In July of 2006, after hearing John Hartford’s Mark Twang album, singer-songwriter, Snap Jackson, walked into a music store in Stockton, California and purchased his first banjo. He has been obsessing over it ever since. In addition to both Scruggs style and clawhammer banjo, Snap also plays the ukulele, mountain dulcimer, and the harmonica. In recognition of his efforts, Snap was nominated in 2010, 2013, and 2014 for the Northern California Banjo Player of the Year award and in 2011 he received an endorsement deal with both the Deering Banjo Company and Kala Brand Ukuleles. When he is not on the road fronting his band, Snap Jackson & the Knock on Wood Players, he can be found at home playing the banjo and spending time with his family.
Billy Lee started playing the banjo at age 11. He would go with his family to country dances that his Uncle "Sock" would play the banjo for. He was hooked on the banjo. When Uncle "Sock" gave Billy his old banjo and said: "if you learn how to play this I'll give it to you". That was all it took. At age 13 Billy played his first show with Calvin Crane who invited him to be his Special guest. The banjo Billy plays is the one Calvin gave to Billy a few years ago. Billy considers his Uncle, Calvin, Eddy Hoover and his cousin Doc as major influences in his musical endeavors.
John Hartford won Grammy awards in three different decades, recorded a catalog of more than 30 albums, and wrote one of the most popular songs of all time, Gentle On My Mind. He was a regular guest and contributor on the Glen Campbell Good Time Hour and the Smothers Brothers Show. He added music and narration to Ken Burns’ landmark Civil War series, and was an integral part of the hugely popular "O Brother, Where Art Thou?" soundtrack and Down From The Mountain concert tour. But that hardly explains John Hartford.
Graham Sharp began playing banjo in college and almost immediately fell into playing with Charles and Woody. Originally introduced to bluegrass by his high school Latin teacher, Graham was drawn to the sounds of John Hartford and Norman Blake. Through the years he has penned more than thirty Steep Canyon Rangers songs. He lives in Asheville, North Carolina and most enjoys spending time with his wife and two children, Wade and Rosalie.
Born in Syracuse, New York, famed banjoist and 2007 IBMA player of the year, Tony Trischka, was inspired to play banjo in 1963 when he heard a Kingston Trio recording of "Charlie and the MTA." He shares this common thread with Greg Deering who also fell in love with banjo when he heard a Kington Trio record played in his home as a young lad of 12.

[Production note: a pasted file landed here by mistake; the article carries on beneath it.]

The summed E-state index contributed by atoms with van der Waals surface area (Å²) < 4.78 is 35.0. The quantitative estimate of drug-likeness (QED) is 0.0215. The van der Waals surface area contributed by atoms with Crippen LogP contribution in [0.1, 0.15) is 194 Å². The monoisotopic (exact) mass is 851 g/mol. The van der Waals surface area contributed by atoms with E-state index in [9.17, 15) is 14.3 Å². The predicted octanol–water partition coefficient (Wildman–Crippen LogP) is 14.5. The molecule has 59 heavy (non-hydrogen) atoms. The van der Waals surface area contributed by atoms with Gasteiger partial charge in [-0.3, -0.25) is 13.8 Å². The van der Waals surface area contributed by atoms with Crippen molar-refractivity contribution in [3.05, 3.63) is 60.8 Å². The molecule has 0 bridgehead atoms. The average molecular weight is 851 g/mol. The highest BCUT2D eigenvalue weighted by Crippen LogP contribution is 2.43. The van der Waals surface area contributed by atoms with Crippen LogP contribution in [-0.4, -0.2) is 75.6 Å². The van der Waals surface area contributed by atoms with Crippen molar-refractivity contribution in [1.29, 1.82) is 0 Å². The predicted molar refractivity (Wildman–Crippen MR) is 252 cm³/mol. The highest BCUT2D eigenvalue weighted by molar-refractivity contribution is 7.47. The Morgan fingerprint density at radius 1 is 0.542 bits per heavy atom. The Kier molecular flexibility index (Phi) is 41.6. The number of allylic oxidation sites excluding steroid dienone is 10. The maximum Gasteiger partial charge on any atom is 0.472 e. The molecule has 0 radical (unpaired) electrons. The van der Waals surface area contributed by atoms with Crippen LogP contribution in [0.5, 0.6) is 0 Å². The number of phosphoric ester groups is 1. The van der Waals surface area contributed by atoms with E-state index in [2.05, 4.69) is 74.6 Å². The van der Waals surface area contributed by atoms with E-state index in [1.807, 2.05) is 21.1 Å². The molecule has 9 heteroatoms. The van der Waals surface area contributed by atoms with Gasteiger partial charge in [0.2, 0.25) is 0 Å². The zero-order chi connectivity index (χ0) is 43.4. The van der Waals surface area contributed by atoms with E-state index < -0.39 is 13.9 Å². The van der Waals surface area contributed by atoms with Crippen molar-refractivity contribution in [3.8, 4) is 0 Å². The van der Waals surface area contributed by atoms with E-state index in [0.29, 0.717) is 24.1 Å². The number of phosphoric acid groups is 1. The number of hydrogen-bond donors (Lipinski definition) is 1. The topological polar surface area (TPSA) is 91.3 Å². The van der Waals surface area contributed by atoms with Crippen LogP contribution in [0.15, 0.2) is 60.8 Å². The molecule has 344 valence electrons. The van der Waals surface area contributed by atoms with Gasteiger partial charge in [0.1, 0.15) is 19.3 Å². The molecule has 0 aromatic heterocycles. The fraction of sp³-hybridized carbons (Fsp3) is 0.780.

"I started with a banjo Dad bought from Sears. I think it said Kay on the headstock. After a couple of years he got me a Hondo which I thought was really nice until some pickers at the Crafstbury Vermont Banjo Contest told me I needed a better banjo.
The Duke of Drive, Terry Baucom, is well known to bluegrass fans. Terry's time with the award-winning Doyle Lawson and Quiksilver Band not only brought him critical acclaim but made his name a household word among the bluegrass community.
Music has been an important part of the Baucom family for generations; his father played guitar, his grandfather clawhammer banjo, and his great-grandfather playing fiddle. It would seem only natural the Terry would follow in their footsteps, starting with fiddle and gravitating to banjo as his main instrument by the 70's. Terry's first single album, "In the Groove" came out this year and he proves, yet again, what a master of hard-driving bluegrass music he is.
Among the major-league talent emerging from the folk music boom of the late '50s were the Country Gentlemen, a D.C.-based quartet that introduced bluegrass to a generation of city folks and college students, people who had never heard of Flatt & Scruggs or Bill Monroe or the Stanley Brothers. The Gentlemen, in playing the old bluegrass standards but playing them "different," were in a sense the first newgrass group. Eddie Adcock was the band's banjo player and he was a player of distinction — his style was as innovative as Don Reno's. Adcock's considerable talent spread to other stringed instruments when he left The Gentlemen in 1970 and began exploring new musical genres. For the next three decades, Eddie Adcock remained one of the most popular musicians in bluegrass.